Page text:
you are quite quickly drawn into the perception of the emergent overall form of expression. Here are some observations with respect to the thirteen pieces.
The broadly measuring "Spondee" enters with iridescent metallophone sounds. From its bright haze the sound of the drums and electronically generated sounds gradually emerge, spread out, and mark the widening space. Zooming in and out, the drumsslightly reminiscent of The Beatles' "I am the Walrus"give shape to the space thereby inviting listeners to hum along to an undercurrent, translucent melodic trace.
"The Bridge" ties in with the metallophone infused sound of its predecessor, "Spondee," and further elaborates its gamelan characteristics. It is the longest piece of the album, evoking the image of a manta ray's majestic flight in the middle of manifold pulsations of an underwater space, arising and disappearing, coming and going. Beats are not simply laid in fast forward mode under the floating movement. Rather, thematic flow and beats emerge playfully from their interdependency.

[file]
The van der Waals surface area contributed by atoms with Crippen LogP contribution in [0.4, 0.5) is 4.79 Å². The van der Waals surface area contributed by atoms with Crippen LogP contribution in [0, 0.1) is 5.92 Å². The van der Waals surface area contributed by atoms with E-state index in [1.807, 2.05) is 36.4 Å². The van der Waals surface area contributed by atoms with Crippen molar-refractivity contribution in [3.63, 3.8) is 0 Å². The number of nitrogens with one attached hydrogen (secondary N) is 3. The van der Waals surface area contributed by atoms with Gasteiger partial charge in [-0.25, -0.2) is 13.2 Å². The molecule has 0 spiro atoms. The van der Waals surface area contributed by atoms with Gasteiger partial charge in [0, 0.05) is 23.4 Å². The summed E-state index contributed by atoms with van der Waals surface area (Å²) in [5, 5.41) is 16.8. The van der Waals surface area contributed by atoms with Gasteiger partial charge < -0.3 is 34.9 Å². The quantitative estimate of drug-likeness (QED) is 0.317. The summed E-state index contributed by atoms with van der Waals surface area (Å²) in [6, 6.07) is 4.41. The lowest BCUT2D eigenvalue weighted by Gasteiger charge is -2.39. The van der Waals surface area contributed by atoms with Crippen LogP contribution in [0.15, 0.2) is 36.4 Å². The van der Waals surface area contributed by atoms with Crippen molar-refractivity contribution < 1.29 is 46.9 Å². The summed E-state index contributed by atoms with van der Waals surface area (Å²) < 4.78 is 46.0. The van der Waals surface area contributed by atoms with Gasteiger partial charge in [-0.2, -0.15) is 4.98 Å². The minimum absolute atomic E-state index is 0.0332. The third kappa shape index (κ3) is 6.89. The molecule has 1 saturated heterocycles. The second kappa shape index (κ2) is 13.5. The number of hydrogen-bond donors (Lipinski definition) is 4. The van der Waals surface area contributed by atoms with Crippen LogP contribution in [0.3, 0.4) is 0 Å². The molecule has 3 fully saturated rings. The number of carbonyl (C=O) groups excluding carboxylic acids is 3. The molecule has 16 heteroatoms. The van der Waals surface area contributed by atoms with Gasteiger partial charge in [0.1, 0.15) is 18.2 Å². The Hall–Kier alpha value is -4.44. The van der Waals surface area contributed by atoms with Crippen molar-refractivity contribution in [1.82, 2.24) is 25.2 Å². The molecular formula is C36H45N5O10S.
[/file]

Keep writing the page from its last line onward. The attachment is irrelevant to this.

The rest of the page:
"Fulcrum One" is just happening for about one minute, but it's quite something, invading here at high pressure and swooshes along dynamically. In "The I-I" dense and loose qualities are interlocking. The music is levitating together with intense overlapping rhythmical to-and-fro movements, similar to the undulating and abruptly turning musical movements of a gamelan ensemble. "The Climber" spirals, each helical strand nesting inside each other in the progress of the piece. It brings to mind Henry Threadgill
's musical tactics. "All Too Human" is a magical stop-and-go, call-response affair, increasing tensions then letting them go. "The Descenders," counterpart to the spiraling and nesting "The Climber," has a great lightness, a circling jauntiness and exulting exuberance. "Fulcrum Two" with its gong-and rocketlike sounds feels like an elongated announcement of a non-appearance of something highly expected.